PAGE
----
It would be easy to overreact and call for starting quarterback Christian Ponder to be benched, coaches to be fired and a complete overhaul at other key positions.
Few players received the ire of fans more than cornerback Chris Cook following Jay Cutler's game-winning touchdown pass to tight end Martellus Bennett with 10 seconds remaining in the fourth quarter of last Sunday's game.
Take a deep breath. There's light at the end of this tunnel.
When the Vikings host the Cleveland Browns on Sunday at Mall of America Field, there should be no reason to panic.
The news broke on Wednesday that Browns quarterback Brian Hoyer will be the starter in place of Brandon Weeden, who suffered a thumb injury the previous week.
While a starting quarterback landing on the bench generally translates to a huge advantage for opponents, Hoyer may give the Browns a much-needed spark in place of the struggling Weeden—healthy or not.
The bigger news on Wednesday for the Browns broke later in the evening, when it was reported that running back Trent Richardson was traded to the Indianapolis Colts for their 2014 first-round draft pick, via Adam Schefter of ESPN.com:
The Vikings and Browns were connected in the 2012 draft. Cleveland traded up one spot from No. 4 to No. 3 to grab Richardson and consequently sent three additional picks to Minnesota.
It's quite the coincidence that Richardson was traded just prior to facing the same team that seemingly fleeced the front office in Cleveland. After all, the Vikings still drafted the player they were targeting in offensive tackle Matt Kalil.
The new regime for the Browns has continued a major overhaul of players drafted over the past few years.
For the Vikings, a home game against a team facing serious identity issues and looking to rebuild for future years could not come at a better time.
While the statistic sill rings true that no team since 2009 has started the season 0-2 and made the playoffs, the Vikings are in good company looking back to 2008.
The 2013 Vikings are set up well to bounce back from their early-season setbacks and make a midseason push for playoff contention. Minnesota's schedule late in the season will test the club, but if it can close out a performance or two on the road, the Vikings could flip this season around.
On offense, the Vikings are still anchored by the best running back in football, Adrian Peterson. Through two games, the reigning MVP has racked up 193 rushing yards, which is currently third in the NFL behind Doug Martin (209) and LeSean McCoy (237).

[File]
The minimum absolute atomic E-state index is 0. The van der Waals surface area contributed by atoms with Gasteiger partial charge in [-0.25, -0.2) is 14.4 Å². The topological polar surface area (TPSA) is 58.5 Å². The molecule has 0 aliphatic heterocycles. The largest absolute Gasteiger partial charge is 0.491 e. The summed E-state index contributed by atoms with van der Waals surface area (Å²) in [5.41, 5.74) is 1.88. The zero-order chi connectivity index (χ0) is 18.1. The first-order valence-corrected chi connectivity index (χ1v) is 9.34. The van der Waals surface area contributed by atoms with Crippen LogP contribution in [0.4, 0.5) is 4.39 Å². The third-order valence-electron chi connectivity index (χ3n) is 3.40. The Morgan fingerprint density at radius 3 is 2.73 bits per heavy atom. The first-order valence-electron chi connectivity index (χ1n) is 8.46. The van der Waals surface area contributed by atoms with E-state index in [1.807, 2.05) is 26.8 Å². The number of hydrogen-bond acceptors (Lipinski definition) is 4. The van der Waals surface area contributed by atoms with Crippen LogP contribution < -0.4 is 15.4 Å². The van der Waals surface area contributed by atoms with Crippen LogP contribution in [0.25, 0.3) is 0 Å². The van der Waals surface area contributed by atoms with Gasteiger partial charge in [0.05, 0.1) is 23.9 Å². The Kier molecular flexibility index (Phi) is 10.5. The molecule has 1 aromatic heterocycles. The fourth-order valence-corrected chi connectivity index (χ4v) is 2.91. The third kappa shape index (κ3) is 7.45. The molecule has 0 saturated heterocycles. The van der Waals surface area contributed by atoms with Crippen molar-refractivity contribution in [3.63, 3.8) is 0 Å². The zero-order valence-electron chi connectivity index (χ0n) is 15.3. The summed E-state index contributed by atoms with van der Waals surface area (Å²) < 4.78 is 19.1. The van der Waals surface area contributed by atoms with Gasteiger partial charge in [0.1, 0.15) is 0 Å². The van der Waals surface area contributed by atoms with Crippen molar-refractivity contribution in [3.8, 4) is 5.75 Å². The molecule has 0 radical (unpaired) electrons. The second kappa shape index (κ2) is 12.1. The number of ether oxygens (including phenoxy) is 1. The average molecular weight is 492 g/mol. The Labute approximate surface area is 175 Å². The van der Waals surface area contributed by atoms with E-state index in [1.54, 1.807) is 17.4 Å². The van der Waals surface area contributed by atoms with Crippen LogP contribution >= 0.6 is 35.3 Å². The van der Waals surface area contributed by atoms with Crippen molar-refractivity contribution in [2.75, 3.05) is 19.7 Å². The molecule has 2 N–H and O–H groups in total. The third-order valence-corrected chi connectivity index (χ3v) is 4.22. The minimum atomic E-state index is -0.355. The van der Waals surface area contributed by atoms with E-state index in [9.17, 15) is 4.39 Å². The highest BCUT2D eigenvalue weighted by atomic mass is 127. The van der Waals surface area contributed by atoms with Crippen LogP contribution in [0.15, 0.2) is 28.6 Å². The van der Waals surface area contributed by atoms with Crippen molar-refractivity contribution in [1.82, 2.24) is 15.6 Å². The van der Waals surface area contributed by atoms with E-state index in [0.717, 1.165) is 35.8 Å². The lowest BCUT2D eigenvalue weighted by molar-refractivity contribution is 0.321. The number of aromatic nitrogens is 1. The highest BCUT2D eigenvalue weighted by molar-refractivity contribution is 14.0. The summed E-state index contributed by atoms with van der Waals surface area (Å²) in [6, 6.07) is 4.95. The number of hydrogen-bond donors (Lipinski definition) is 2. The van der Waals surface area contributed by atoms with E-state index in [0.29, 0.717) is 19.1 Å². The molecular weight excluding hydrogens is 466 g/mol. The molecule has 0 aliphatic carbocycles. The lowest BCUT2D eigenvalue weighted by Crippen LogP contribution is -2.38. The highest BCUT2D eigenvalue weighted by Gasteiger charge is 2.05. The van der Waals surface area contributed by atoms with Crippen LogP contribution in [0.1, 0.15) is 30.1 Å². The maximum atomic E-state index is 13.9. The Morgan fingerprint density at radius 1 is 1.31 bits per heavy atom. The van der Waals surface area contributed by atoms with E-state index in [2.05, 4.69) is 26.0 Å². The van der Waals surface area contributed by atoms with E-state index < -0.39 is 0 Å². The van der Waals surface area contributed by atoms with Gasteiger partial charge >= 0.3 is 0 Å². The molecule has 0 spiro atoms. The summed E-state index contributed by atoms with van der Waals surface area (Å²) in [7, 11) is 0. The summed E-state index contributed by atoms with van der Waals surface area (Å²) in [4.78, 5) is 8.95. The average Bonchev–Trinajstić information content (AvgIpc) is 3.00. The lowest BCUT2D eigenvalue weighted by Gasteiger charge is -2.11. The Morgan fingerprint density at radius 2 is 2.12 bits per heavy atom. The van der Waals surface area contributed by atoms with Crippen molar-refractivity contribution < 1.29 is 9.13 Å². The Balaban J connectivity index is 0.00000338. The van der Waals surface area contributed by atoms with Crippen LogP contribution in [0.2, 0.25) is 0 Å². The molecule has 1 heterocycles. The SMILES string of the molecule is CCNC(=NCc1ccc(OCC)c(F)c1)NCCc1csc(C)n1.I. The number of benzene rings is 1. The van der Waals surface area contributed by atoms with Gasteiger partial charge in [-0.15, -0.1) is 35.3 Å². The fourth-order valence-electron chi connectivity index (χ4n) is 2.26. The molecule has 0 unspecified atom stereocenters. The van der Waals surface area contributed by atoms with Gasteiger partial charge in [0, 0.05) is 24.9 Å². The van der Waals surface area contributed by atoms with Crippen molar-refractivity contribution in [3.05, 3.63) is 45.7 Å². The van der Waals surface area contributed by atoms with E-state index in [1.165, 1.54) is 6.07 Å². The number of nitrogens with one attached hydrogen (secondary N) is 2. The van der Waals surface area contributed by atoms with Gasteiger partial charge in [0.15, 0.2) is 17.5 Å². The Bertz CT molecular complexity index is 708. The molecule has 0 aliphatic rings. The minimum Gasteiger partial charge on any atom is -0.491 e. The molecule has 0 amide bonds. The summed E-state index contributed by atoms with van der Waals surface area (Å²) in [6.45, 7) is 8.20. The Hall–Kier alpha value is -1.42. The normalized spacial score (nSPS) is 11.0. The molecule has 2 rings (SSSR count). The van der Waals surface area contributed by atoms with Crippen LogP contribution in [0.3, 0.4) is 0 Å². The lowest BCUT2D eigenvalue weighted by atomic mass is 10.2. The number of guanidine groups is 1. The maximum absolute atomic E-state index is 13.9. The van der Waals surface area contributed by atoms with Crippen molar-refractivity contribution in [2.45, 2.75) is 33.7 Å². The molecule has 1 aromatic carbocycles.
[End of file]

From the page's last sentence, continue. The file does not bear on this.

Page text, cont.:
While Ponder has struggled mightily in his first two games, throwing four interceptions compared with none at this point a year ago, his second-half performance in Chicago was gritty and should have been good enough to pull out a much-needed road win.
That's not to say there isn't room for improvement. An overthrow to Kyle Rudolph on 2nd-and-goal would have resulted in a touchdown on the Vikings' final drive, most likely icing the game for Minnesota. But Ponder was accurate up to that point, completing a 22-yard pass to Greg Jennings to set things up.
Ponder and Jennings appear to be starting to click on offense, an encouraging sign for the former Green Bay Packers' veteran who the Vikings signed to be their No. 1 wide receiver.
On defense, the clear standout up to this point has been safety Harrison Smith. As other players such as converted middle linebacker Erin Henderson and rookie Xavier Rhodes have adjusted to their roles in Minnesota's defense, Smith continues to develop as a leader in the Vikings' secondary.
He recorded his first interception of the season in Week 2 against Cutler on a pass intended for Brandon Marshall. Smith should make an impact again this week against the Browns, a team that ranks 22nd in passing yardage.
One other highlight from the loss to the Bears to build upon for the rest of the season came from rookie Cordarrelle Patterson on a 105-yard kickoff return. The former Tennessee Volunteers' standout receiver demonstrated why he was worth trading back up into the first round of the NFL draft.
With such explosiveness when the ball reaches his hands, Patterson should also see more playing time as a receiver. Through two games, he has only played 11 snaps—five in Detroit and six in Chicago. Head coach Leslie Frazier was clear on Monday that this setup will change, via Marc Sessler of NFL.com:
We're going to get that rectified. He definitely deserves to be on the field more. He's shown that in the few snaps he's gotten in these first two ball games.
Frazier likely means he will be having a serious discussion with offensive coordinator Bill Musgrave and his play selections. The game against Cleveland will be another test to see how much more hands-on Frazier will need to be with the offense.
When the cannon smoke finally clears at Mall of America Field on Sunday, the Vikings should have a record of 1-2, as they prepare to head to London to play the Pittsburgh Steelers, a team also struggling with an 0-2 record.
The London game will lead Minnesota into a bye week followed by a home game against the Carolina Panthers. After two very difficult division games on the road, the Vikings have an opportunity to rebound to a 3-2 record over their next stretch of games.
But for now, the team's attention is squarely on the Cleveland Browns, a third-string quarterback and a game plan to address the void left by Richardson's departure. The 0-2 Vikings have no reason to panic at this stage of the season, something the Browns apparently considered differently after the first two weeks.
Matthew Stensrud is a Featured Columnist for the Minnesota Vikings. You can follow him on Twitter and Google+.